Klatzer: Exactly, in the optimization and modelling of sector-coupled energy systems, i.e. electricity and gas, hydrogen appears quite prominently. It’s all a matter of what we should do first. Do I first cover the electricity demand without hydrogen from renewables and then put the hydrogen on top?

Wogrin: The importance of this energy infrastructure has been painfully demonstrated by the current political events in Ukraine. What do we do when we run out of gas? That is a question that then applies just as much to hydrogen.

Where does the use of green hydrogen really make sense?

Wogrin: As a feedstock, in other words in industry as a basic material wherever a lot of heat is needed, in heavy traffic, in air traffic. And in the storage of energy when there is no more efficient alternative. In the electricity system, especially in Austria, we have this summer-winter discrepancy because we consume more energy in the cold winter. There are, of course, energy storage options such as hydro storage power plants, where you can use surplus renewable energy to pump water from a lower reservoir level to a higher one, and store the energy in terms of water that you can allow to flow down again when needed, thus generating electricity via turbines. Austria is lucky to have these hydropower reservoirs at all, but of course they are not as large as in Brazil, for example. There they can store quantities of energy in the form of water for years; in Austria we do not have these volumes. We are talking about weeks, maybe months. You could use hydrogen for energy storage.

What alternatives to gas do we have in Austria at the moment?

Wogrin: Very few. The expansion of power line infrastructure would be one possibility. If there is an extreme surplus of energy from wind in northern Germany, we could bring it to us. But if you actually look at the transmission capacities of the lines, they could be bigger. Then you quickly get into political discussions. And even if we had enough hydrogen, you don’t convert a gas-fired power station to hydrogen from one day to the next. 80 per cent of the gas in Austria came from Russia before the Ukraine war. If all that had gone in one fell swoop and we hadn’t received any supplies from neighbouring countries, we would indeed have had to turn off the lights. The gas storage facilities are filled very well for the coming winter. But this may be different next winter or the one after. We are a bit at the mercy of what actually comes through the pipelines. We would be in a better situation now if gas purchases on the world market had been more diversified. But these what-if questions are of no use to us now.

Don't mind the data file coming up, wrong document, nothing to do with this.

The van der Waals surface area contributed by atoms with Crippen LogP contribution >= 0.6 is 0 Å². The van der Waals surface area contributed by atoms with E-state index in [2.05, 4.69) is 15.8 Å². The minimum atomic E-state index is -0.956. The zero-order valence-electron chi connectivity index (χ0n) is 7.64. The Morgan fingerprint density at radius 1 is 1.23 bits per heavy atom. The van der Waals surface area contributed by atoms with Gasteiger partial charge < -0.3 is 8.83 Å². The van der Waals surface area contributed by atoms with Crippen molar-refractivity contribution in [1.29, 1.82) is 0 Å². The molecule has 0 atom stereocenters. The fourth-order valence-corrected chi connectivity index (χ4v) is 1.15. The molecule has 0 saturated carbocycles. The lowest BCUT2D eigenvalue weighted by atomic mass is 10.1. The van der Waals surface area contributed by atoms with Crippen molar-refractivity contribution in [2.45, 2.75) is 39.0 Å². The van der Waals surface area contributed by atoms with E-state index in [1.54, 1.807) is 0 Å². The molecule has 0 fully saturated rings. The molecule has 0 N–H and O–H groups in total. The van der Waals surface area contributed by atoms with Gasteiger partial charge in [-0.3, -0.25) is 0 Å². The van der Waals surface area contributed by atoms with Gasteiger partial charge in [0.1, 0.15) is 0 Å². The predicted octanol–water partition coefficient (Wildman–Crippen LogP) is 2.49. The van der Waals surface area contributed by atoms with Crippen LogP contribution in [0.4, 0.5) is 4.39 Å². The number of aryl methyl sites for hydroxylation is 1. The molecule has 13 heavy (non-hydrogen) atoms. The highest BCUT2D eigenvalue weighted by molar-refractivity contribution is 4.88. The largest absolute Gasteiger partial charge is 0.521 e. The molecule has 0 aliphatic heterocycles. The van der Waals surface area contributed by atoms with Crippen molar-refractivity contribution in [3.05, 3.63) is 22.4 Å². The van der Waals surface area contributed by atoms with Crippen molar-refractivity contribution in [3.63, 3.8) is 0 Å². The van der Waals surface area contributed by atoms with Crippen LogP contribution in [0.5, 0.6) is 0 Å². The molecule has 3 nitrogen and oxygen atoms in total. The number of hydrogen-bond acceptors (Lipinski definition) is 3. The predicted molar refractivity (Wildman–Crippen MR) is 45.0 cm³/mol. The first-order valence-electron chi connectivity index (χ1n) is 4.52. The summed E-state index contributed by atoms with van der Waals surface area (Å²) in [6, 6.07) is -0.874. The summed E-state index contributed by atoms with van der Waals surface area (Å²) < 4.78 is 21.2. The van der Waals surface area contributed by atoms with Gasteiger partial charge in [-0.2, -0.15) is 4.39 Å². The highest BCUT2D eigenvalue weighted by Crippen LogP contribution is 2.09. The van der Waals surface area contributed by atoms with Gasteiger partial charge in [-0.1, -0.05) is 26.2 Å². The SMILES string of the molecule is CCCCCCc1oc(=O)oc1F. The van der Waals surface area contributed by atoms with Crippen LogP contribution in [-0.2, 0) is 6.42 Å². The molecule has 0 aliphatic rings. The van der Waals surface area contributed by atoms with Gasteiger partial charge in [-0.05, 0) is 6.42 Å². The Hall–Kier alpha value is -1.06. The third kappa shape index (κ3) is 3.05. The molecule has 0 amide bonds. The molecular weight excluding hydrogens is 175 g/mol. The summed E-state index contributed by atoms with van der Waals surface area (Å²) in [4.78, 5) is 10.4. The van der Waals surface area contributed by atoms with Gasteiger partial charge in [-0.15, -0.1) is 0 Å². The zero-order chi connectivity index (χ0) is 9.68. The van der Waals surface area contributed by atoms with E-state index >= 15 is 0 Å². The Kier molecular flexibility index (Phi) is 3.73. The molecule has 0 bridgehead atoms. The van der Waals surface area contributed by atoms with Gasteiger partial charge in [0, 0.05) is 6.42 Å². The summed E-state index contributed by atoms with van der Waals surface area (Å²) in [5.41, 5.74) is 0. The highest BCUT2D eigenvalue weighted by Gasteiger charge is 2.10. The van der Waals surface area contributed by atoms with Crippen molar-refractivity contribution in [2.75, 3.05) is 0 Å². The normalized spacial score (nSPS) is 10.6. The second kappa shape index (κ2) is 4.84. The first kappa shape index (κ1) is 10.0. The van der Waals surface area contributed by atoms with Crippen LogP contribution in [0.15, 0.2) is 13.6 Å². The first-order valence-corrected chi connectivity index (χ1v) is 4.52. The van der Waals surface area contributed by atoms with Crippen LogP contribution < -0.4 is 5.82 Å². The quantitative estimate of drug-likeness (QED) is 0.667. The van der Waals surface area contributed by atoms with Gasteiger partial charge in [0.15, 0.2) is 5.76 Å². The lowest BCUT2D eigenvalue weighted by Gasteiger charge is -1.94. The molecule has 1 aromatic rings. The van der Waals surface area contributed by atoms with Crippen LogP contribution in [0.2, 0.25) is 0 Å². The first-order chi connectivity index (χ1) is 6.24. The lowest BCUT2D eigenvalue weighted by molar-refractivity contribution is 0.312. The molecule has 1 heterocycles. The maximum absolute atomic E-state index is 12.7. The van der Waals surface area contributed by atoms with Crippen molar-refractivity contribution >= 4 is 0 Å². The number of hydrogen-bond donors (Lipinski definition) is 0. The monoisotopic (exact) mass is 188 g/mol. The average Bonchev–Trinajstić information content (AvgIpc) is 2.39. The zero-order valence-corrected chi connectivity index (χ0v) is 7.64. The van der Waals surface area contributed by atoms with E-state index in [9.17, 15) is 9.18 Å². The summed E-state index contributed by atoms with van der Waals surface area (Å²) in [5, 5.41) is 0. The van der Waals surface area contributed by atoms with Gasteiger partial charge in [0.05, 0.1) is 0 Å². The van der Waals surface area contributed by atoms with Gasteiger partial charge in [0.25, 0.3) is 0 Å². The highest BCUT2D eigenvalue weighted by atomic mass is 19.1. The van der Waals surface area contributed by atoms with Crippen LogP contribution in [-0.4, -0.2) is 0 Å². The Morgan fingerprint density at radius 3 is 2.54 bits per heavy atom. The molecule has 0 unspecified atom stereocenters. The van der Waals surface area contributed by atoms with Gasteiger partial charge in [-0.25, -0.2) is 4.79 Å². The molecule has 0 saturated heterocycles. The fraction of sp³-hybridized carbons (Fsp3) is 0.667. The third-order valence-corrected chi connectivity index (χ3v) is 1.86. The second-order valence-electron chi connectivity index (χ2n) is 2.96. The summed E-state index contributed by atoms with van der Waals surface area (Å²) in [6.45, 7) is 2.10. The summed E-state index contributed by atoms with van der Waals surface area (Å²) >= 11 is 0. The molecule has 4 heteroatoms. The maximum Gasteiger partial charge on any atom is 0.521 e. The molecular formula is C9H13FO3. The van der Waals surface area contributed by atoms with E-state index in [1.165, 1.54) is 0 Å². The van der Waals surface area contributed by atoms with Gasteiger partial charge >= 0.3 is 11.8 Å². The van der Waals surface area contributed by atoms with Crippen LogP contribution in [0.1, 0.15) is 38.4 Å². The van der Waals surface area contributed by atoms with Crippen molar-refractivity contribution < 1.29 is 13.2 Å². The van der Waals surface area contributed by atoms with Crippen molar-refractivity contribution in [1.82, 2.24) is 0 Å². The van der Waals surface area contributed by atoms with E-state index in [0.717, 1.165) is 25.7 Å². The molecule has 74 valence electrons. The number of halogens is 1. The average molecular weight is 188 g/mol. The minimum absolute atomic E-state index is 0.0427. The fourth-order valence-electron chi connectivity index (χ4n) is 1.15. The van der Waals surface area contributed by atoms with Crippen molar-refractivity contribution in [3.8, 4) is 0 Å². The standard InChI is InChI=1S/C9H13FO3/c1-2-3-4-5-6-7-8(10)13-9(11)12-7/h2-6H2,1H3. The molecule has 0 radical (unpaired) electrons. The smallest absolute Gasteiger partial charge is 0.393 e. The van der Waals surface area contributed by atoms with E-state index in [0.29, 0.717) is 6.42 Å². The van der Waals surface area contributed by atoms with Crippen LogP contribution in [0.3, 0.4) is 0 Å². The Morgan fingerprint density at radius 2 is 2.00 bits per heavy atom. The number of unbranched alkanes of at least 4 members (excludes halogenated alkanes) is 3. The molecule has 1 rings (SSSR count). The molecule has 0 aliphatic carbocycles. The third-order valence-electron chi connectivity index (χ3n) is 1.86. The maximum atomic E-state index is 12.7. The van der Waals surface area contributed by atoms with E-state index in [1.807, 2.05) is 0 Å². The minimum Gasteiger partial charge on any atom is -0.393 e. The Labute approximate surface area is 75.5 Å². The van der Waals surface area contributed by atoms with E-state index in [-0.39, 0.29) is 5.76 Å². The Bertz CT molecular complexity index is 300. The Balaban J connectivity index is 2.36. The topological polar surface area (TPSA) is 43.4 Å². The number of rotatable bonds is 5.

What is it that green hydrogen cannot yet do, but should be able to do in order to be widely used?

Wogrin: What is definitely missing is, firstly, a large demand for hydrogen, because at the moment the industry is running on gas and not on hydrogen. Secondly, it has absolutely not been clarified how the infrastructure is to function. We are talking about a system where everything is supposed to work with hydrogen, but nothing of this system is present yet. We need to completely re-plan our energy system. But what will that be like then?